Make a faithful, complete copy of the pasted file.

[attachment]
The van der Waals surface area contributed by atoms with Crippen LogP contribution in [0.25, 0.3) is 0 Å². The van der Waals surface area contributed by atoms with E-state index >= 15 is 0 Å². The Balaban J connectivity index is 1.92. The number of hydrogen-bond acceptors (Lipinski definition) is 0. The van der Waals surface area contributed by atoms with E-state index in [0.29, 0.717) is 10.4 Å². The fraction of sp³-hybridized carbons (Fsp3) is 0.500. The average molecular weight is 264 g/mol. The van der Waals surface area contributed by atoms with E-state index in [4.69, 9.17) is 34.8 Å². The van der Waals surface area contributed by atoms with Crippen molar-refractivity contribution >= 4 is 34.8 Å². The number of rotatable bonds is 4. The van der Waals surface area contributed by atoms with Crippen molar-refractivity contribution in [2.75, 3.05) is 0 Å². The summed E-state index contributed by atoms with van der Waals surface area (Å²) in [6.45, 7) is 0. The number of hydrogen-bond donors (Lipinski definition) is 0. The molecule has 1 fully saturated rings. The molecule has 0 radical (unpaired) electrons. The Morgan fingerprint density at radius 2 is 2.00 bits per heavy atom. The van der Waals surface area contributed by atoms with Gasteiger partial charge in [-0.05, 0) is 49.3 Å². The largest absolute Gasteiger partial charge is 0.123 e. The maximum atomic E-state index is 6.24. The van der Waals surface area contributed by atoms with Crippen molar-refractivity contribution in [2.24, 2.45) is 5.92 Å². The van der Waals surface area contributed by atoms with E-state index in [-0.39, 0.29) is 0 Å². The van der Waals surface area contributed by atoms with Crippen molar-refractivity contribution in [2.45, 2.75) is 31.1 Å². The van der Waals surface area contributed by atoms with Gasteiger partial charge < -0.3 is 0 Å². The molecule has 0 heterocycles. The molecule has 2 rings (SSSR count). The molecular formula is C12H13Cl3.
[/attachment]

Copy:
The van der Waals surface area contributed by atoms with Crippen LogP contribution in [0.25, 0.3) is 0 Å². The van der Waals surface area contributed by atoms with E-state index >= 15 is 0 Å². The Balaban J connectivity index is 1.92. The number of hydrogen-bond acceptors (Lipinski definition) is 0. The van der Waals surface area contributed by atoms with E-state index in [0.29, 0.717) is 10.4 Å². The fraction of sp³-hybridized carbons (Fsp3) is 0.500. The average molecular weight is 264 g/mol. The van der Waals surface area contributed by atoms with E-state index in [4.69, 9.17) is 34.8 Å². The van der Waals surface area contributed by atoms with Crippen molar-refractivity contribution >= 4 is 34.8 Å². The number of rotatable bonds is 4. The van der Waals surface area contributed by atoms with Crippen molar-refractivity contribution in [2.75, 3.05) is 0 Å². The summed E-state index contributed by atoms with van der Waals surface area (Å²) in [6.45, 7) is 0. The number of hydrogen-bond donors (Lipinski definition) is 0. The molecule has 1 fully saturated rings. The molecule has 0 radical (unpaired) electrons. The Morgan fingerprint density at radius 2 is 2.00 bits per heavy atom. The van der Waals surface area contributed by atoms with Gasteiger partial charge in [-0.05, 0) is 49.3 Å². The largest absolute Gasteiger partial charge is 0.123 e. The maximum atomic E-state index is 6.24. The van der Waals surface area contributed by atoms with Crippen molar-refractivity contribution in [2.24, 2.45) is 5.92 Å². The van der Waals surface area contributed by atoms with E-state index in [-0.39, 0.29) is 0 Å². The van der Waals surface area contributed by atoms with Crippen molar-refractivity contribution in [2.45, 2.75) is 31.1 Å². The van der Waals surface area contributed by atoms with Gasteiger partial charge < -0.3 is 0 Å². The molecule has 0 heterocycles. The molecule has 2 rings (SSSR count). The molecular formula is C12H13Cl3.